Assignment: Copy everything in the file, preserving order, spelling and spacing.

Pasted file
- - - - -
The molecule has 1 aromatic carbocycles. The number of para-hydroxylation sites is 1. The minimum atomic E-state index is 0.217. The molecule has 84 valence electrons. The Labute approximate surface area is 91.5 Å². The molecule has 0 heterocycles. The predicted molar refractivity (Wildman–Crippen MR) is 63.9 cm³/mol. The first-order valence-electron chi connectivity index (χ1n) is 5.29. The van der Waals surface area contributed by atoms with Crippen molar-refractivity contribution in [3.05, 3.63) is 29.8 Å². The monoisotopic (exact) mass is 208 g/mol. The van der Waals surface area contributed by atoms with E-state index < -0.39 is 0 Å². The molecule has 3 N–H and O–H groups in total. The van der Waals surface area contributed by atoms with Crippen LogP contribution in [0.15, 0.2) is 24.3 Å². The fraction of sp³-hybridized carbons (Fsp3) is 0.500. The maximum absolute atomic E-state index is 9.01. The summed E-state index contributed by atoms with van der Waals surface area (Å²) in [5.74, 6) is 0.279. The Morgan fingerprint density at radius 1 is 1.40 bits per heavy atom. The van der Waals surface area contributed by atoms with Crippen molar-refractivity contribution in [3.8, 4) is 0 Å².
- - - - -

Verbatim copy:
The molecule has 1 aromatic carbocycles. The number of para-hydroxylation sites is 1. The minimum atomic E-state index is 0.217. The molecule has 84 valence electrons. The Labute approximate surface area is 91.5 Å². The molecule has 0 heterocycles. The predicted molar refractivity (Wildman–Crippen MR) is 63.9 cm³/mol. The first-order valence-electron chi connectivity index (χ1n) is 5.29. The van der Waals surface area contributed by atoms with Crippen molar-refractivity contribution in [3.05, 3.63) is 29.8 Å². The monoisotopic (exact) mass is 208 g/mol. The van der Waals surface area contributed by atoms with E-state index < -0.39 is 0 Å². The molecule has 3 N–H and O–H groups in total. The van der Waals surface area contributed by atoms with Crippen LogP contribution in [0.15, 0.2) is 24.3 Å². The fraction of sp³-hybridized carbons (Fsp3) is 0.500. The maximum absolute atomic E-state index is 9.01. The summed E-state index contributed by atoms with van der Waals surface area (Å²) in [5.74, 6) is 0.279. The Morgan fingerprint density at radius 1 is 1.40 bits per heavy atom. The van der Waals surface area contributed by atoms with Crippen molar-refractivity contribution in [3.8, 4) is 0 Å².